What Shall Be Your Legacy?

November 04, 2008

I am a part of a message board on which I post daily. Nearly all of the members are college-educated people ranging from ages 18 to over 40. What’s fascinating about the site are the variety of backgrounds and experiences that come together and speak on a wide range of issues. Recently we’ve talked at length about this election and what it means to be a human being living in the United States right now. Most of us have been involved in serious efforts to increase voter registration and education and shed light on the importance of using the power in our voices.

There is a stirring like I’ve never seen in this country, a stirring for change. Regardless of political party affiliations, people seem to be awake to the reality that a change is on the horizon and needed now more than ever. With our national economic status being less than firm and our beloved armed forces fighting a war, we as a people need to be embraced, uplifted, and stimulated to maintain and increase the power of the American spirit.

We, the people of the United States of America, in order to form a more “perfect” union must not let this election pass by without the respect of our attention and our action. Read. Listen. Learn. VOTE. We have the power to elect representatives who understand and are passionate about America being the land of liberty and opportunity. America is a land of hope. We need people in office striving to house the homeless and feed the hungry. We need people in office with children’s literacy and obesity as issues close to their hearts. We need our elected officials with crusades for equal opportunity employment, quality healthcare, and freedom of speech on their professional and political agendas. We need elected officials who will make us proud to spell our names H-U-M-A-N in the United States.

Renowned opera singer Denyce Graves sang the “American Anthem” at the United States presidential inauguration in 2000, and her words have warmed my heart ever since. We all should strive to be, and elect those who are, the type of Americans described in the song: “What shall be my legacy, what will my children say? Let them say of me, I was one who believed in sharing the blessings I’ve received. Let me know in my heart, when my days are few, America, America I gave my best to you.”

This post was written by Taqwaa Falaq Saleem, 2008–09 AAUW Student Advisory Council member.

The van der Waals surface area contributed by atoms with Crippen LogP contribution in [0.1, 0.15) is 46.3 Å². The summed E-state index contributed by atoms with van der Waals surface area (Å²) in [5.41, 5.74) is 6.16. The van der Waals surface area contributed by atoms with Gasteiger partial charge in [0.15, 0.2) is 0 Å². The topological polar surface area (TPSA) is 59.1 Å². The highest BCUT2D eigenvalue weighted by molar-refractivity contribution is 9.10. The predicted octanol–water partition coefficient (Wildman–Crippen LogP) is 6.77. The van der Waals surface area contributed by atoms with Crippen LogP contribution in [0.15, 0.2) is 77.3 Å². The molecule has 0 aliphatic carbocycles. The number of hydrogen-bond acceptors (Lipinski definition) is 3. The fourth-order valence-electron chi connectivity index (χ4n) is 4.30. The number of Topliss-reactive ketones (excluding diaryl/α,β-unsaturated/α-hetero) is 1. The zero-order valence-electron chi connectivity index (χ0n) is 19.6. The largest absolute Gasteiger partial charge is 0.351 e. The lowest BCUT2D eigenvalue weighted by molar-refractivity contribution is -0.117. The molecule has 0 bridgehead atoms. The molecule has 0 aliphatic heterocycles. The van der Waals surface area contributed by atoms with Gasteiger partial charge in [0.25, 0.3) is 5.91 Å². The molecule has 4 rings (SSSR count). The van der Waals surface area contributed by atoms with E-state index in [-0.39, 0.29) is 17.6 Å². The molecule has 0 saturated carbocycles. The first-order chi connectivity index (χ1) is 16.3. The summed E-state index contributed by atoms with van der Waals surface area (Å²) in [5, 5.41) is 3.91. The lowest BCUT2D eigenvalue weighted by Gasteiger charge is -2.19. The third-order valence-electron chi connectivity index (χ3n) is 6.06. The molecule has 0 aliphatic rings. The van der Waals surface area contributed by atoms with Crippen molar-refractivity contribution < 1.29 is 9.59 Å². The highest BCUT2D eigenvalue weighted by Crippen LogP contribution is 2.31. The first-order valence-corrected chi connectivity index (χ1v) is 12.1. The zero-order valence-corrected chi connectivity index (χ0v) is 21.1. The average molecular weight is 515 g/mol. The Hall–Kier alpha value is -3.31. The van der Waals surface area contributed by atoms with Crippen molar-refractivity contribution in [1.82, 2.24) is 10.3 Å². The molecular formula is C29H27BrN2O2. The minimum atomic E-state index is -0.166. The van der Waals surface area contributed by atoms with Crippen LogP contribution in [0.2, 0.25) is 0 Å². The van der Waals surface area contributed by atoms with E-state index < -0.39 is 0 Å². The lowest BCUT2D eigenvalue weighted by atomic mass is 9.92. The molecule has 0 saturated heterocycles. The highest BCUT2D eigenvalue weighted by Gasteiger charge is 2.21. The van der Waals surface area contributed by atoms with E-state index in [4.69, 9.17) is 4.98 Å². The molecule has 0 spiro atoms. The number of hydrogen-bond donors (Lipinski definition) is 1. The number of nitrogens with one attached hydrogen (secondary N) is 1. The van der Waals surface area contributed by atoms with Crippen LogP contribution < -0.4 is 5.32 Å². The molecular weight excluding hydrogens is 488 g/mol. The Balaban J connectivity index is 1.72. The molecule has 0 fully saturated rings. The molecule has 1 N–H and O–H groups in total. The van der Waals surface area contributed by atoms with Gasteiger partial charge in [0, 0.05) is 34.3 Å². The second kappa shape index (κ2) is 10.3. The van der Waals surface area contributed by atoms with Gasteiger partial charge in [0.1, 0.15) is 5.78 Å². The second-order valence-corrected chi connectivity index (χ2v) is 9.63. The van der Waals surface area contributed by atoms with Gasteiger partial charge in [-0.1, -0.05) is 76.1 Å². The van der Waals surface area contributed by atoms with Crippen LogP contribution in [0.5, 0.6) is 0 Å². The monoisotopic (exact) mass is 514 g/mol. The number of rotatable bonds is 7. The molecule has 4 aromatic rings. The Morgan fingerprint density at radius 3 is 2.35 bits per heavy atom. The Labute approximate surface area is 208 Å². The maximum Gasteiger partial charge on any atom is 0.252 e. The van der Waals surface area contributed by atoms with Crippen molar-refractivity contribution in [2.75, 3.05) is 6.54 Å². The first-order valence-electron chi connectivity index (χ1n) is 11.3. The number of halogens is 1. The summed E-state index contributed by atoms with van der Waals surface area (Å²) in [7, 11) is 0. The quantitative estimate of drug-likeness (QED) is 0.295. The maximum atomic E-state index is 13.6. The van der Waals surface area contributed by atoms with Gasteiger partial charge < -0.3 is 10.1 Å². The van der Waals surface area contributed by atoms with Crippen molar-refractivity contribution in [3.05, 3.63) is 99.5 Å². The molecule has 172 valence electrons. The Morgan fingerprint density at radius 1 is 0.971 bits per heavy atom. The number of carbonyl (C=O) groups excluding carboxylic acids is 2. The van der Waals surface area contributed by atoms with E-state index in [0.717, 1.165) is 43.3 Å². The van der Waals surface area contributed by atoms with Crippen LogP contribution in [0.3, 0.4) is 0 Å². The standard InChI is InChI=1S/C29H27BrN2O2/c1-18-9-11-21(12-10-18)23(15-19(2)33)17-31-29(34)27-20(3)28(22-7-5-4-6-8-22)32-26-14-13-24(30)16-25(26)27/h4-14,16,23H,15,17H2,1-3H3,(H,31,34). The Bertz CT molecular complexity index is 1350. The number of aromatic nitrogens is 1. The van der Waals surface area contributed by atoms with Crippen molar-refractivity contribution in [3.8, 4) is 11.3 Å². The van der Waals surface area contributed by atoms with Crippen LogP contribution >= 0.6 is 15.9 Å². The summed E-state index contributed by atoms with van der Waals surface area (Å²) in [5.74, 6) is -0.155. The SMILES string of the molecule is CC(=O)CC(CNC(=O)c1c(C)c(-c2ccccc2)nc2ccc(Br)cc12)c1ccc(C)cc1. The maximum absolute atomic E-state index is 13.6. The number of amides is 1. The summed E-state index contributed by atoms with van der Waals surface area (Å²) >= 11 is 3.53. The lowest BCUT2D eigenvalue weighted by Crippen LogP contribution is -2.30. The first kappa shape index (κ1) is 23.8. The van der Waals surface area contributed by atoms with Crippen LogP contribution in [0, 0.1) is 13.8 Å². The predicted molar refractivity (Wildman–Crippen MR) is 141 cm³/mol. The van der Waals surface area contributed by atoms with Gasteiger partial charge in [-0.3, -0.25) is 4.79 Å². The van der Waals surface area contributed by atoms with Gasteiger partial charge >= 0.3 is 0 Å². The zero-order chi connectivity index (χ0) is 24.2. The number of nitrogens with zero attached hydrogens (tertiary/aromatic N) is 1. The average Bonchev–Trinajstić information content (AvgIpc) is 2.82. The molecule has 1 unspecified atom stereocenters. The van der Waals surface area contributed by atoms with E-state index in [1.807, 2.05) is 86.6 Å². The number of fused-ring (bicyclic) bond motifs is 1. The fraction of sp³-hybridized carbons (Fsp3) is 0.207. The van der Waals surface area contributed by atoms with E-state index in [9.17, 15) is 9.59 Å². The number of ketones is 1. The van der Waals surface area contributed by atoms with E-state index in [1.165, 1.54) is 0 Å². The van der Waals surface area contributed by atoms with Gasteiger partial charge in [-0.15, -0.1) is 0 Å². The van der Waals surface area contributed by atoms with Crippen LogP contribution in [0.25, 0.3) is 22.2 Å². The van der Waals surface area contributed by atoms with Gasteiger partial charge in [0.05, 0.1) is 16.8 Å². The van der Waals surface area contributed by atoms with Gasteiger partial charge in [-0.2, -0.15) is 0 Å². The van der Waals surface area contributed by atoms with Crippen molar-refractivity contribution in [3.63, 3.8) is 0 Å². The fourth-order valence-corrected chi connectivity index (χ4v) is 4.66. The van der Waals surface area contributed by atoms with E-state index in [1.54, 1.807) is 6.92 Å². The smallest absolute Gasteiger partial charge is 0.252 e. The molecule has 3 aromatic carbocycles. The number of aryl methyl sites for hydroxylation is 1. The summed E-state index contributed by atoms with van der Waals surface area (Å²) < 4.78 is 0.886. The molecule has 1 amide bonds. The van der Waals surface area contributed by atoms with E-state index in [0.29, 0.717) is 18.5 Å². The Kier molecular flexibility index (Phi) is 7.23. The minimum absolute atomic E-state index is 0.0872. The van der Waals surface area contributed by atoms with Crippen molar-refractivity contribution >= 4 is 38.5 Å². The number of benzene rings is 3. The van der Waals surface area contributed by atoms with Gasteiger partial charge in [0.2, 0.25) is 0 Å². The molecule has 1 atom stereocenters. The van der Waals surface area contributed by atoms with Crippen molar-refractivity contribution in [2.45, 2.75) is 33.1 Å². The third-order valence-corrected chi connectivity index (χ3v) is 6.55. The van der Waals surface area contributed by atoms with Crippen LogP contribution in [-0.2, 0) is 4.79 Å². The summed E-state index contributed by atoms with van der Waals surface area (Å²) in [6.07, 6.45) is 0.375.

By:   |   November 04, 2008

3 Comments

  1. Pamela Nakanelua says:

    “There is a stirring like I’ve never seen in this country, a stirring for change. Regardless of political party affiliations, people seem to be awake to the reality that a change is on the horizon and needed now more than ever.”
    Well written Taqwaa. I too feel this stirring. I got my vote in early and am sitting in Hawaii waiting for the 3 o’clock hour to strike so that I can start seeing some results.
    In my own state/county we have a couple of big issues on our ballot. Steel Rail and a Constitutional Convention, each of which will equal huge amounts of spending. The Rail issue will also equal huge amounts of jobs which will be beneficial to our economy and citizens, but it also erects a massive Rail system and once it is up we can’t ever turn back. The mayoral postition is also up for grabs, but it is very unlikely that we will see much change in that race. The incumbent will most likely take it in a landslide.
    Of course, we are all watching the big presidential race and with Obama having Hawaii ties he is a favorite here. I have actually registered as a democrat for the first time in my life and am actively being a political participant. Since I am from Hawaii it should come as no surprise who I am voting for, but not just for those Hawaii ties, I am voting for Obama cause I want change. I want hope and want something new and different to happen in these United States. I feel like only Obama is going to bring something new and different to us.

  2. holly kearl says:

    My senior year of high school in Virginia, where I had lived for 2 years, my government teacher told us about having to attend a segregated school her first few years of elementary school in Virginia and how a few years later after integration, the community pool in that town closed rather than have let black and white families and friends swim together. My parents and I had grown up in states that didn’t have segregation in any of our lifetimes, so hearing this astounded me. The woman sitting before me had lived through injustices that I had read about in history books; injustices I could never fully understand, no matter how empathetic I may try to be.

    Similarly, on the radio this week I heard about a woman who was in her 90s and her father had been a slave. Now she was going to vote for a black president. She never thought she would be able to do so in her lifetime. I teared up in my car when I heard this moving story.

    It is amazing to think how far we’ve come and I hope that our actions today as a nation will help us continue to progress toward equality for all people. I hope our legacy will be that in another 40 years it will not be news that a woman or a person of color runs for and/or wins the office of president or vice president because it will be so common and accepted.

  3. I too have been a part of a group of election followers. We were/are all for the same presidential candidate, but especially are a group trying to inform ourselves before voting. The group acted like a network tying us to many organizations that have interests in the results of the election. A return to dialogue rather than namecalling will be so valuable as all of us roll up our sleeves. It will not be easy.

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